I’m glad that op-ed writer Christine Robbins likened the state to a corporation, because it may be helpful in discussing the issues at hand. If Alaska is a corporation, its residents are its shareholders. Its assets (roads, buildings, parks, financial accounts) are owned, ultimately, by those shareholders. Dividends are paid to shareholders because of their ownership, but no corporation is ever contractually obligated to pay a dividend.
Dividends are not a paycheck, as paychecks are a contractual obligation and must be earned by the employee through productive work. University professors, for example, earn a paycheck. I collect a Permanent Fund dividend, which is not earned.When a corporation earns money, it can do one of two things with its earnings: distribute them directly to shareholders as a dividend, or reinvest them to strengthen its balance sheet, improve its assets, and ultimately generate more value in the future. Corporations do respond to financial challenges by downsizing — which the Legislature has agreed to do in the operating budget that it sent to the governor — but they also respond by retaining earnings rather than distributing them.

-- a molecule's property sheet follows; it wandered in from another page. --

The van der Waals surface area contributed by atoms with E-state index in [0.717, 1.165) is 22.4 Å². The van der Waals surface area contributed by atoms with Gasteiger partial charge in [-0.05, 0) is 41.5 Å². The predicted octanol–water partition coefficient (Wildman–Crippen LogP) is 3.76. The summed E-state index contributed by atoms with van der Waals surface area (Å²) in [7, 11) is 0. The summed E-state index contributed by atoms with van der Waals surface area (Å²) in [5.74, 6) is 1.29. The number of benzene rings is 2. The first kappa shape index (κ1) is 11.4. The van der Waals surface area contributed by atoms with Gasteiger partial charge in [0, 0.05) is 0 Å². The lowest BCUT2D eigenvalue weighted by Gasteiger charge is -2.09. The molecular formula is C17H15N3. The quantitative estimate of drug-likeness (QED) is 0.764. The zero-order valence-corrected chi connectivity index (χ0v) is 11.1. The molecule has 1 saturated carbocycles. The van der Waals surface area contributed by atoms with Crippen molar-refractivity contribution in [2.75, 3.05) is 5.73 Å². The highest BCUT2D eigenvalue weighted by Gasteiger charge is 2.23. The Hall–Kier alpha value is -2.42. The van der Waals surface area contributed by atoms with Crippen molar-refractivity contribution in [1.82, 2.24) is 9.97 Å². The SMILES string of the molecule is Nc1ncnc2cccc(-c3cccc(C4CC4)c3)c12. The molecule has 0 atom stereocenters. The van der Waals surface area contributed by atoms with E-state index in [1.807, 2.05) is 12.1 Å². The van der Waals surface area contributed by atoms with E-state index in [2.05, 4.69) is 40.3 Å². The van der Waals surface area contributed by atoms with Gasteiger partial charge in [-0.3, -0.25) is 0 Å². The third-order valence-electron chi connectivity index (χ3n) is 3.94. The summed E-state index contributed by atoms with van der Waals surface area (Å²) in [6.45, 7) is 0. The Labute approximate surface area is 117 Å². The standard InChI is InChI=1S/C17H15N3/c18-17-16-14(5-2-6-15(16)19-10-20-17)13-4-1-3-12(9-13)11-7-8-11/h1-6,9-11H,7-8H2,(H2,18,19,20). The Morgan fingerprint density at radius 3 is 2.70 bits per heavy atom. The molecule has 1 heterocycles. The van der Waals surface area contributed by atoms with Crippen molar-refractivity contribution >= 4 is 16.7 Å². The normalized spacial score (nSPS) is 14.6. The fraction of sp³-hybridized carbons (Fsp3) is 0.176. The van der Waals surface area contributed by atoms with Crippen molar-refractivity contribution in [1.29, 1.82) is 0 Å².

Let’s be clear: Alaska’s economy is in financial distress; it’s irresponsible to pay out shareholders while the operations of the “corporation” are on such unstable footing, while at the same time slashing the budgets of its core programs.
— Dan Miller
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